HMS Victory model presented to church where ship's designer is buried

Victory model

John Norman from the Ipswich Society with Peter Brooks at the unveiling of the HMS Victory model. - Credit: Stuart Grimwade/Ipswich Sociey

Ipswich's St Clement's Church has become home to a model of HMS Victory - the finest work of the most illustrious occupant of its churchyard. 

Naval architect Sir Thomas Slade was born in Ipswich and trained at Harwich dockyard before going on to become one of England's most important shipbuilders.

In the 1750s he designed what was to become the Royal Navy's best-known ship of all time. He saw it launched in 1765 but he died in 1771 before it entered service. He is buried in St Clement's churchyard.

Now a model of HMS Victory made by Henry Tomkins has been given to the church which is being restored as a new arts centre and performance space.

Victory model

The model of HMS Victory took Henry Tomkins five years to complete. - Credit: David Vincent

Mr Tomkins made the model after retiring to Suffolk in 1987. Before then he was an engineer and lecturer in London - and he made the Victory while caring for his wife during his retirement.

He died earlier this year at the age of 94 and his family presented the model to the church.

His daughter Sandra Reynolds said: “He would work on his models in the evening, while mum was watching TV.

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"He was always meticulous. The model of the Victory took five years and it was very detailed. There are hundreds of pieces. He was very obsessive about getting things right.

“He really did love making things, models and dolls houses for the grandchildren. He came from an engineering background and for many years he worked at University College London where he was a departmental supervisor.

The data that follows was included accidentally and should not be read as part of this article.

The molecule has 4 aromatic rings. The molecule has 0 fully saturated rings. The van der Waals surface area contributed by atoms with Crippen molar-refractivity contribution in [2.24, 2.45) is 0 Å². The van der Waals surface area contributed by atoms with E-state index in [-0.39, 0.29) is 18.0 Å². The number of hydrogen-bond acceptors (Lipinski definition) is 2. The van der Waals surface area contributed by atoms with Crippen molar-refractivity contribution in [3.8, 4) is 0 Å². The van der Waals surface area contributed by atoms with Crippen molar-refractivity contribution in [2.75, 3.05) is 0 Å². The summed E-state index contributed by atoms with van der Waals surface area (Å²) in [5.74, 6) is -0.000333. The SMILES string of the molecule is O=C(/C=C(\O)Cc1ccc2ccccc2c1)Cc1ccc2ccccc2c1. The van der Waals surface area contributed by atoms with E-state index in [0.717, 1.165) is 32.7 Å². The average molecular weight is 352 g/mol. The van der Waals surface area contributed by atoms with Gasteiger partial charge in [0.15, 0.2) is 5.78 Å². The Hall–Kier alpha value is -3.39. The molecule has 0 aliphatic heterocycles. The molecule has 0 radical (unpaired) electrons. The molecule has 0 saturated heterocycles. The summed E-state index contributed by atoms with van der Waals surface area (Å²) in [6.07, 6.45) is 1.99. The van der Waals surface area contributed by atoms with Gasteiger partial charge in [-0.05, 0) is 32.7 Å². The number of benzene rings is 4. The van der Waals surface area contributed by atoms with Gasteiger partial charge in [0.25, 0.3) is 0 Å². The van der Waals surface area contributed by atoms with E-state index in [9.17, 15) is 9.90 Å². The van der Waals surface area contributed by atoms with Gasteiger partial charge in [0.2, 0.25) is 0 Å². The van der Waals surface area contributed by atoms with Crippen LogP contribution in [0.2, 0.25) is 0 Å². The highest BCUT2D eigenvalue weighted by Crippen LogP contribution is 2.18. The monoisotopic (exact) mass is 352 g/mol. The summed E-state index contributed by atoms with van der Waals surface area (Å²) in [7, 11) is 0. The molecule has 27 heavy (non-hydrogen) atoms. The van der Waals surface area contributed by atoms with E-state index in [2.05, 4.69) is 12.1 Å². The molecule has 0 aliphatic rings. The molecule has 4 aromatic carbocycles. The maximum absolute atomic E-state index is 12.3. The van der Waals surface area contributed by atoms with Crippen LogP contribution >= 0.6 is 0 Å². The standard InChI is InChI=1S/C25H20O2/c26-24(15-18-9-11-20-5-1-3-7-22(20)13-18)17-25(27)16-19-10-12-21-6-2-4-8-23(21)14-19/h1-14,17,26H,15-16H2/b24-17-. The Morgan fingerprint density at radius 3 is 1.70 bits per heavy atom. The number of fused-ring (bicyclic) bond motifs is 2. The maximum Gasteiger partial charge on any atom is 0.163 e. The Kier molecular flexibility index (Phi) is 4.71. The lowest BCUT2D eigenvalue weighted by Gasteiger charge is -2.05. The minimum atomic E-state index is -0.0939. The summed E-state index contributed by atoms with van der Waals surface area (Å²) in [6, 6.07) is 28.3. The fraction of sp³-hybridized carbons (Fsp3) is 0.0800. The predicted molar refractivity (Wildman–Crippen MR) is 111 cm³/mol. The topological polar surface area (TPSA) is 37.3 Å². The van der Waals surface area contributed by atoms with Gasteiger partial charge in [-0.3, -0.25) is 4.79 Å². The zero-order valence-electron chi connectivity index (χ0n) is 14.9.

“I think he would be pleased that it is somewhere where people will be able to see it. As a family we are happy it is somewhere where people can enjoy it.”

The model was unveiled by Peter Brooks, chairman of the Historic Churches Trust during the Ipswich Society Garden Party which took place inside St Clement’s last week.

Ipswich Historic Churches Trust, which cares for the church, said that donations are always welcome, helping to bring this fine medieval building back into regular use.

The model can be seen by the public when the church is open for the Heritage Open Day weekend on September 10 and 11.

St Clement's Church in Ipswich. Picture: SARAH LUCY BROWN

St Clements church is now an arts and performance venue. - Credit: Archant

Meanwhile the team raising funds for the church and hoping to install new toilets and a kitchen at the church think they have identified the actual site of Sir Thomas Slade's grave.

He is believed to have been buried in the middle of the churchyard - but during the Victorian era part of the graveyard was taken for new buildings, including Fore Street Baths.

But now it is thought Sir Thomas' grave is next to some other family members near the churchyard's edge.